A semi-truck smashed into a car driven by a 72-year-old woman at the intersection of Dufort Road and U.S. 95 on Friday afternoon, January 4, 2019. According to the Idaho State Police, the woman was apparently taking a left turn when the semi-truck crashed into her car, and she died at the scene. It’s not clear whether the woman or the semi had the right-of-way as the accident is still under investigation.
Semi-Trucks and Cars
A fully loaded semi-truck with a trailer can weigh up to 80,000 pounds while the average weight of a sedan is around 4,000 pounds. This difference in weight and the speed and momentum of the semi-truck can cause tremendous damage to the car and serious injury to its occupants.
Though we don’t know what happened in the above-described crash, if a car is in the path of a semi-truck, it has a much-reduced ability to stop or avoid an accident than does a smaller vehicle like a sedan or a minivan.
Even In optimal road conditions, the stopping ability of a fully loaded truck is much lower that a car’s. An 80,000 pound truck going 40 miles per hour will take almost 200 feet to stop while a car can stop in 124 feet. According to the National Highway Traffic and Safety Administration, there are three factors that determine stopping distance of a vehicle. They are:
- Perception Distance– The distance a vehicle travels while a driver is identifying, predicting and deciding to slow down for a hazard.
- Reaction Time– The time it takes for a driver to execute a decision once a danger is recognized. The distance your vehicle travels while you react is called a reaction distance.
- Braking Distance– The distance a vehicle travels from the time a driver begins pressing on the brake pedal until the vehicle comes to a stop.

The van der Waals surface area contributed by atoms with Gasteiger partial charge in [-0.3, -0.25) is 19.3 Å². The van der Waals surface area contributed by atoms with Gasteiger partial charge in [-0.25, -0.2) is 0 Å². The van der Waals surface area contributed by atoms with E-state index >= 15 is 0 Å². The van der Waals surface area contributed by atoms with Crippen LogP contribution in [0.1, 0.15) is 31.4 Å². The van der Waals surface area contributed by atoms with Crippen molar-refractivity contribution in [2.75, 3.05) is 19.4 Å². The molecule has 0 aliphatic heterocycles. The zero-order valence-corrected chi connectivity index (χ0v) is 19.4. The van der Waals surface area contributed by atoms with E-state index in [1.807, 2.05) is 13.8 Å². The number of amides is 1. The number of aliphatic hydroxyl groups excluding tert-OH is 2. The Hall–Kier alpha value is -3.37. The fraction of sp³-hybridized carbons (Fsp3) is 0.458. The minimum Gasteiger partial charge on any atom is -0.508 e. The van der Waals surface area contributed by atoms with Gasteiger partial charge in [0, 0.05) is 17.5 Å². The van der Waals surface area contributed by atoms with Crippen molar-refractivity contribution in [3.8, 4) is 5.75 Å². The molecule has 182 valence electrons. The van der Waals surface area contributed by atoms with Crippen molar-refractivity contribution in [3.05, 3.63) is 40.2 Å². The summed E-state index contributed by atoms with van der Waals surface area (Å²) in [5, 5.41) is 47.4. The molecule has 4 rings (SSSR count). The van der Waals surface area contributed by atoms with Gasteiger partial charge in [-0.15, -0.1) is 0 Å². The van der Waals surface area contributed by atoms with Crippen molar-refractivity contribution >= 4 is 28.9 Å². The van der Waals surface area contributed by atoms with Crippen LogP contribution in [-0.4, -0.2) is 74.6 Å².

Simply put, even if the perception distance and reaction time are the same, the ability of a semi-truck to come to a stop is far greater and thus there is less of a chance that the truck driver can avoid an accident.
What to do if You’re Hit by a Semi-Truck
As in all types of crashes, the best thing to do right after a crash is to not move. According to the American Auto Association, the safest place to be immediately after a crash is in the vehicle with your seatbelt on. Why? Because there is always a chance of a secondary impact.
Oncoming cars might not be able to stop in time, and secondary crashes are common especially on freeways and urban highway where cars are typically traveling at greater speeds. So unless there is an overriding reason such as a car fire, it’s best to stay strapped into your seat until you are told by the authorities it’s safe to come out.
The next thing to do, once you are safe and are able to do so, is to get information at the scene. Take pictures—most people have a camera with their phone—and get information from the driver or owner of the truck. Don’t assume that the police and traffic investigation team will get the information. There are several reasons why this might not happen. This information can be vital later especially if the insurance company tries to shift blame.
Do I need an Attorney?
You need to at least talk to an attorney that knows the laws regarding commercial trucking and personal injury and can advise you and evaluate your case. Then if you feel you can go it on your own, then at least you will be informed. If you deice on getting representation, choosing the right attorney is vital to your chances of getting fair compensation. Crary, Clark, Domanico, & Chuang, P.S., serve clients in Spokane, WA, Coeur d’Alene, ID, and surrounding communities. They can go toe-to-toe with the insurance companies and their lawyers to get you fair compensation for your injuries. Call them at (509) 926 4900, or send them a message by clicking here.